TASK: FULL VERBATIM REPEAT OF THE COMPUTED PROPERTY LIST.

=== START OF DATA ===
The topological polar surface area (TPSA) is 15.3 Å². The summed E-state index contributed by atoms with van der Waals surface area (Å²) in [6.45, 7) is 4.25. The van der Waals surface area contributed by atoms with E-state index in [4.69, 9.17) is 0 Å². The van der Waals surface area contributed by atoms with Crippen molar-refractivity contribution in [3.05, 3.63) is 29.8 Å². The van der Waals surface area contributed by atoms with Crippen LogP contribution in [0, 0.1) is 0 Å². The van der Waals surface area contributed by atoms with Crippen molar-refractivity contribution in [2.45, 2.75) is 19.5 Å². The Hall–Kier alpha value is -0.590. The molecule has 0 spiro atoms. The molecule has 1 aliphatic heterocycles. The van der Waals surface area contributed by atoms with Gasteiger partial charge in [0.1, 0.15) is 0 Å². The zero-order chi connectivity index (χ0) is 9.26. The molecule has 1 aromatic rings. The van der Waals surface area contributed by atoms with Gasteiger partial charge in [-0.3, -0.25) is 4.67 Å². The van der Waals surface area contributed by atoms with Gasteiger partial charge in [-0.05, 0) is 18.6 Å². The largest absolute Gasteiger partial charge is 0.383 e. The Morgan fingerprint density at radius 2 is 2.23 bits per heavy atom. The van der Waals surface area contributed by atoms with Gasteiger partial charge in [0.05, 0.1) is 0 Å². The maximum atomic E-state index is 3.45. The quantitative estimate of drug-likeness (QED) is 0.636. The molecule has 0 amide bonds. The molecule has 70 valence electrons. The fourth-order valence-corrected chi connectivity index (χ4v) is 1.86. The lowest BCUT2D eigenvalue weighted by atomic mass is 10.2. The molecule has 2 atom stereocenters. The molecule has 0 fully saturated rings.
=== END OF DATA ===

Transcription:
The topological polar surface area (TPSA) is 15.3 Å². The summed E-state index contributed by atoms with van der Waals surface area (Å²) in [6.45, 7) is 4.25. The van der Waals surface area contributed by atoms with E-state index in [4.69, 9.17) is 0 Å². The van der Waals surface area contributed by atoms with Crippen molar-refractivity contribution in [3.05, 3.63) is 29.8 Å². The van der Waals surface area contributed by atoms with Crippen LogP contribution in [0, 0.1) is 0 Å². The van der Waals surface area contributed by atoms with Crippen molar-refractivity contribution in [2.45, 2.75) is 19.5 Å². The Hall–Kier alpha value is -0.590. The molecule has 0 spiro atoms. The molecule has 1 aliphatic heterocycles. The van der Waals surface area contributed by atoms with Gasteiger partial charge in [0.1, 0.15) is 0 Å². The zero-order chi connectivity index (χ0) is 9.26. The molecule has 1 aromatic rings. The van der Waals surface area contributed by atoms with Gasteiger partial charge in [-0.3, -0.25) is 4.67 Å². The van der Waals surface area contributed by atoms with Gasteiger partial charge in [-0.05, 0) is 18.6 Å². The largest absolute Gasteiger partial charge is 0.383 e. The Morgan fingerprint density at radius 2 is 2.23 bits per heavy atom. The van der Waals surface area contributed by atoms with Gasteiger partial charge in [0.05, 0.1) is 0 Å². The maximum atomic E-state index is 3.45. The quantitative estimate of drug-likeness (QED) is 0.636. The molecule has 0 amide bonds. The molecule has 70 valence electrons. The fourth-order valence-corrected chi connectivity index (χ4v) is 1.86. The lowest BCUT2D eigenvalue weighted by atomic mass is 10.2. The molecule has 2 atom stereocenters. The molecule has 0 fully saturated rings.